that derivative is greater than zero is the left of the MPP and
less than to the right of MPP. The basic equations of this
method are as follows [1].
0 =
V V = (2)
0 >
V V < (3)
0 <
V V > (4)

The Incremental Conductance MPPT method works with
two sensors measuring panels operating voltage V and current
I. The necessary incremental changes dV and dI approximated
by comparing the most recent measured values for V and I with
those measured in previous values.
dV(k) = V(k) - V(k-1) (5)
dI = I(k) - I(k-1) (6)

Equations 2, 3, 4 are used to determine whether the system
is operating at a voltage greater or less than . The flow
chart of Incremental Conductance method shown in Fig.8.It
makes use of instantaneous and incremental conductance to
generate an error signal which is zero at MPP; however it is not
zero at most of the operating points, but it make the error from
the MPPs near to zero [3]. The control diagram of the system
for simulating MPPT algorithm is shown in Figure the
detailed simulink model of incremental conductance algorithm.
Fig.10 shows the change in duty ratio at two different
irradiation levels.

Figure 7. Basic idea of incremental conductance method on a P-V curve of a
solar module

Figure 8. Flowchart of Incremental conductance method

Figure 9. Simulink model of Incremental Conductance MPPT
Diagram of the PV system and MPPT designed in
MATLAB/Simulink is presented in Fig.6, 9. The PV module is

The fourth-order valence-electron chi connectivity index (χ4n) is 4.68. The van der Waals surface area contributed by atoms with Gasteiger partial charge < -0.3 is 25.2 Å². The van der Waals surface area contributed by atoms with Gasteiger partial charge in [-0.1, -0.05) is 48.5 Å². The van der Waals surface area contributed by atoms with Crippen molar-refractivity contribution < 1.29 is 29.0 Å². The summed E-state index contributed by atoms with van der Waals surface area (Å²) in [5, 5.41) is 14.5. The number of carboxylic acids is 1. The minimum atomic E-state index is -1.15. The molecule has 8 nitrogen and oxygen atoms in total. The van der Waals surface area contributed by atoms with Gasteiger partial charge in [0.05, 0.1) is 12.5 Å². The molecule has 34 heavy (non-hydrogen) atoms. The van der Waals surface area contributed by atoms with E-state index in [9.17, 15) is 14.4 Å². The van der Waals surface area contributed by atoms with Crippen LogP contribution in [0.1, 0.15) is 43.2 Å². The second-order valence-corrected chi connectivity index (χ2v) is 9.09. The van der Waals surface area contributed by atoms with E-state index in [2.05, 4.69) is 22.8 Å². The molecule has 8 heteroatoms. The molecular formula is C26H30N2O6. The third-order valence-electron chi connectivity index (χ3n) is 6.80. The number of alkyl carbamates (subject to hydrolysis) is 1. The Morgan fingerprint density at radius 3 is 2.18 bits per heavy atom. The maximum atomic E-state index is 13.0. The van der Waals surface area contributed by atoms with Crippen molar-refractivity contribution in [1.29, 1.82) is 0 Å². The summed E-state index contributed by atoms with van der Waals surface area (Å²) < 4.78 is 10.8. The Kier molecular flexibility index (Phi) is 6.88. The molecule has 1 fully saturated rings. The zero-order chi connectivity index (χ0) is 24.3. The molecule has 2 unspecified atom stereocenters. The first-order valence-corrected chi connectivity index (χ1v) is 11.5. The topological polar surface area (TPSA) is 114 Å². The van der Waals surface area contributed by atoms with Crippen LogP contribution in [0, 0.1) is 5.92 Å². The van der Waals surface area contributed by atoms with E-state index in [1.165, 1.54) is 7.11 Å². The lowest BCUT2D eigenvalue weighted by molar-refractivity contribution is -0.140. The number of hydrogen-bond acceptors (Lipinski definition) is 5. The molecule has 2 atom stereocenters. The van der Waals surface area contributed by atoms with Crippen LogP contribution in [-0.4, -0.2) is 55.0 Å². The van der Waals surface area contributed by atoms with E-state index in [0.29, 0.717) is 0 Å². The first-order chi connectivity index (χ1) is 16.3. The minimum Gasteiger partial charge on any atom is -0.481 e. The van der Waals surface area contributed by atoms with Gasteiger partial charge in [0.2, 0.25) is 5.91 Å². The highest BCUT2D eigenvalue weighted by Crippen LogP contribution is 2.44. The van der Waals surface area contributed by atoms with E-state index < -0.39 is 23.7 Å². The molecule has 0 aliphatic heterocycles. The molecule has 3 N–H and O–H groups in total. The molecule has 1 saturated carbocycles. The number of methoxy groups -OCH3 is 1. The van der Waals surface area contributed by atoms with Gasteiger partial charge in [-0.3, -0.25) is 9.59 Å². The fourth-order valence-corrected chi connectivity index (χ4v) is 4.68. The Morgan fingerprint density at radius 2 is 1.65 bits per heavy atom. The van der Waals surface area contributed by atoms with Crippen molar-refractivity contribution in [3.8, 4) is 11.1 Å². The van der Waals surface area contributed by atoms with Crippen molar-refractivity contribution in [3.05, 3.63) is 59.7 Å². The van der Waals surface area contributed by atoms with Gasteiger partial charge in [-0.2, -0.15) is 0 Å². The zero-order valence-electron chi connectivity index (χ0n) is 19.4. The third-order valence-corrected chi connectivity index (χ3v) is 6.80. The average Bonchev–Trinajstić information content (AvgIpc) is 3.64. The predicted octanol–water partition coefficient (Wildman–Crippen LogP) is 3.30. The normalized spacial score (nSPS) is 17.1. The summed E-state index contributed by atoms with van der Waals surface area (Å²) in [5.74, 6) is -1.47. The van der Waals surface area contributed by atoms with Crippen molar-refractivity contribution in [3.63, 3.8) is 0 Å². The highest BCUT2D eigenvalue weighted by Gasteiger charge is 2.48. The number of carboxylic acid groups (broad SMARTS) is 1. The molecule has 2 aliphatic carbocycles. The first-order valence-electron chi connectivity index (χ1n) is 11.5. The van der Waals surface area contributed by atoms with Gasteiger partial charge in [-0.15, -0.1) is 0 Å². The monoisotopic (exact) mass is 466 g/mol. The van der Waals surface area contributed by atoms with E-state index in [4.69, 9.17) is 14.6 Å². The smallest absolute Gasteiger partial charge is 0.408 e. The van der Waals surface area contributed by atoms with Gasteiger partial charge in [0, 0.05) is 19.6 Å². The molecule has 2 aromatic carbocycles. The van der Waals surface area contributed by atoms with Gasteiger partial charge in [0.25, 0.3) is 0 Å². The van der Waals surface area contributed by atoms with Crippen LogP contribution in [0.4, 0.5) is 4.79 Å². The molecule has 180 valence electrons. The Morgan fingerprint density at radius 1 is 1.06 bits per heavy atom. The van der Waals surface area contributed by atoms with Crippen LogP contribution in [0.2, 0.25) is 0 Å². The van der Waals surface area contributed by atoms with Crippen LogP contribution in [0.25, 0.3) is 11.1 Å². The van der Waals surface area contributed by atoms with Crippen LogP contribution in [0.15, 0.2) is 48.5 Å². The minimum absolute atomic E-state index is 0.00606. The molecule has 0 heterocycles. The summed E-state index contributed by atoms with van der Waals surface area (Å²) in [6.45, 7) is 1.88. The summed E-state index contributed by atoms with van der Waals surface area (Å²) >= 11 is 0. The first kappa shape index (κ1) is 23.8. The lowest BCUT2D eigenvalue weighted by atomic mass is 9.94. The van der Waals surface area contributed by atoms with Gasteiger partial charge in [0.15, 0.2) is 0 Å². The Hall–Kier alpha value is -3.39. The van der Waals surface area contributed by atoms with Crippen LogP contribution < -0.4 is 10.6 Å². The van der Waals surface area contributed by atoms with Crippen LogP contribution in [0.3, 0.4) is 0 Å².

modeled using electrical characteristics to provide output
current and voltage of the PV module. The provided current
and voltage are fed to the converter and the controller
simultaneously The PI control loop is eliminated and the duty
cycle is be adjusted directly in the algorithm. The irradiation
level is varying between two levels. First irradiation level is
1000w/m; at t=0.1s second irradiation level suddenly changes
to 400w/m and then back to 1000w/m at t=0.3s.The changing
irradiation level as shown in Fig.9 The step size of duty cycle
is chosen to be 0.02 so the converter can smoothly track the
MPP. Fig.10 shows the change in duty cycle adjusted by
MPPT to extract maximum power from the module. The
change in PV output voltage current and power by change in
irradiation as shown in Fig.11, 12, 13.

Figure 10. Changing irradiation with Time(sec)

Figure 11. Change in Duty ratio with irradiation

Figure 12. PV output power changing with Irradiation

Figure 13. PV module output voltage changing with Irradiation

Figure 14. PV module output current changing with Irradiation

Figure 15. CUK converter output voltage

Figure 16. CUK converter output current
This paper has presented a Maximum Power Point
Tracking technique and their efficiency performance at
different weather conditions. The proposed PV system and
MPPT was simulated. The Incremental Conductance method is
more efficient compared to all MPPT methods because panel
terminal voltage is changed according to its value relative to
the MPP voltage. The Incremental Conductance method offers
good performance under rapidly changing atmospheric

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Rajiv Roshan is currently pursuing his Bachelor
Degree in Electrical and Electronics Engineering at
VIT University.
Currently presenting a paper on real time